In the midst of all this, ordinary people across Lebanon have not sat back or passively accepted their fate. Since October 2019, the country has been gripped by waves of protest that have occasionally scaled up into spectacular confrontations between the state and the masses in the streets. A tax on WhatsApp messages was the trigger for what many activists have labelled Lebanon’s “October Revolution”.7 The resignation of prime minister Saad Hariri on 29 October did not slow the pace of popular mobilisation, which expanded its range of tactics by deploying roadblocks. Leading business organisations even called for a mass shutdown of workplaces and a general strike in order to force the formation of a new government.8 Over the following months, protests and strikes ebbed and flowed—receding due to the Covid-19 pandemic but swelling again as the economic crisis worsened in June and July with mass layoffs. The blast on 4 August brought with it nights of rage, as protesters stormed government ministries and set the Association of Banks headquarters on fire, facing down tear gas and live bullets from the army.9
This article assesses the prospects for further and deeper modes of resistance to what the Financial Times accurately calls the “kleptocrats” and “superannuated warlords” running Lebanon.10 However, unlike the commentators in the international financial media, who derided the Lebanese political establishment once their investment scam collapsed but ignored the source of their venality in a global economic system of institutionalised robbery and violence, it seeks to locate the roots of the current crisis. This means winding back beyond the history of the past 30 years. The inability of the ruling class to find a way out of its impasse points to the bankruptcy of the dominant strategies of capital accumulation adopted through the entire history of the modern state of Lebanon. These strategies centred on the creation of a “bankers’ republic”, creaming off some of the riches flowing through circuits of financial capital accumulation at intersections between their global and regional tracks.
A commercial bourgeoisie, focussed on the import-export trade, and cash-crop landowners with a taste for feudal-style privileges have been important players in this system, but it is the bankers who have had the upper hand. This is underscored by the awe that central bank governor Riad Salamé was treated with, even as his “financial engineering” policies were spiralling out of control. Abandoning any serious attempt to build a productive base for the economy has necessitated an intricate balancing act between competing regional blocs of capital. This is one of the reasons why the intensification of economic, and ultimately military, rivalry between the major states in the region has accelerated the unravelling of the financial boom.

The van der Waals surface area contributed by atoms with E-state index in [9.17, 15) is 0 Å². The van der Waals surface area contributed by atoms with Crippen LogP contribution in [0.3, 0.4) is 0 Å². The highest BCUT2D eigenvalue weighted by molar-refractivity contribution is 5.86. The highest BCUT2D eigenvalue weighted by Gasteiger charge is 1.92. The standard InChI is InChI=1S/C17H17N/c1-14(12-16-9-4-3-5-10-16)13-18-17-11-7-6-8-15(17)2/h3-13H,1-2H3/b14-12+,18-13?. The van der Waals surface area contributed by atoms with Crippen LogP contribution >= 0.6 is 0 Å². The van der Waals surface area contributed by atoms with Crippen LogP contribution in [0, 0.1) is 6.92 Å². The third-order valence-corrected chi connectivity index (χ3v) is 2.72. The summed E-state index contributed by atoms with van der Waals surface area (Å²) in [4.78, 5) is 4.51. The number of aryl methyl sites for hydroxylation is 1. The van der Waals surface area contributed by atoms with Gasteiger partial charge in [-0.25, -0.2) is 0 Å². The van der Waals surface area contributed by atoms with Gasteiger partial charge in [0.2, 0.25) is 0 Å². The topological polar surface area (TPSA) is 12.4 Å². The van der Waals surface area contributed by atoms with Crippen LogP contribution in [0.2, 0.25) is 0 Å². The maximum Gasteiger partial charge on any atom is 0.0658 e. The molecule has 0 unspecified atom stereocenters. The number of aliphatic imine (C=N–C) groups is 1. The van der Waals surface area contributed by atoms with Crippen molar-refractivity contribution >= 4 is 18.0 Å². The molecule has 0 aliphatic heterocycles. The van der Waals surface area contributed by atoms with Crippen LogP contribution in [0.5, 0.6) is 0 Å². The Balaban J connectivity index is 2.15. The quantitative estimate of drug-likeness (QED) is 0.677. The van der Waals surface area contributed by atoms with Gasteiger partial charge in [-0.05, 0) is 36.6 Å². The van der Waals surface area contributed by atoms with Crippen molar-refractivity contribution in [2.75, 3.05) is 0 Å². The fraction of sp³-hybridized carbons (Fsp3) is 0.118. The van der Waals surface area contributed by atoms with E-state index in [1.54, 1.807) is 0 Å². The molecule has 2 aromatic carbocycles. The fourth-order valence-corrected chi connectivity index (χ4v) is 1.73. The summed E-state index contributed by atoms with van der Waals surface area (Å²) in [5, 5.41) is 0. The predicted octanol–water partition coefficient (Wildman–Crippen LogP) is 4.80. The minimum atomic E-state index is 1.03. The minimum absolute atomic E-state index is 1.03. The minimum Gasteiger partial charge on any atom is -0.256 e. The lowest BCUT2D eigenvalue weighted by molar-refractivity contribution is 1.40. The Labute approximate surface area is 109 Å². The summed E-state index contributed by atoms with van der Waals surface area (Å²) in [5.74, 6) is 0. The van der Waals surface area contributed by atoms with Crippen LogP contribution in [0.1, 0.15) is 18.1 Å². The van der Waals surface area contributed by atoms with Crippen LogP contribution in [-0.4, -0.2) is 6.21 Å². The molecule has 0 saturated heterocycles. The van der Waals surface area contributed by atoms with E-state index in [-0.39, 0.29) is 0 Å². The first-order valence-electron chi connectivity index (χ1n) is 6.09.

The ideological glue which appears to hold together Lebanon’s rulers is their common investment in a sectarian political system mobilising those below around supposedly shared religious identities. Yet, if we can learn anything from the last 160 years, it should be that class matters in Lebanon. Sectarianism does not simply form in an ideological realm but in the context of bitter and protracted class struggles. The real basis of unity between the thieves, crooks and thugs at the top of Lebanese society is actually their shared class interests in perpetuating the system which enriches them. The current uprising, with its demands to dismantle “the sectarian system” as a whole, offers hope that there is an alternative which can be forged from below.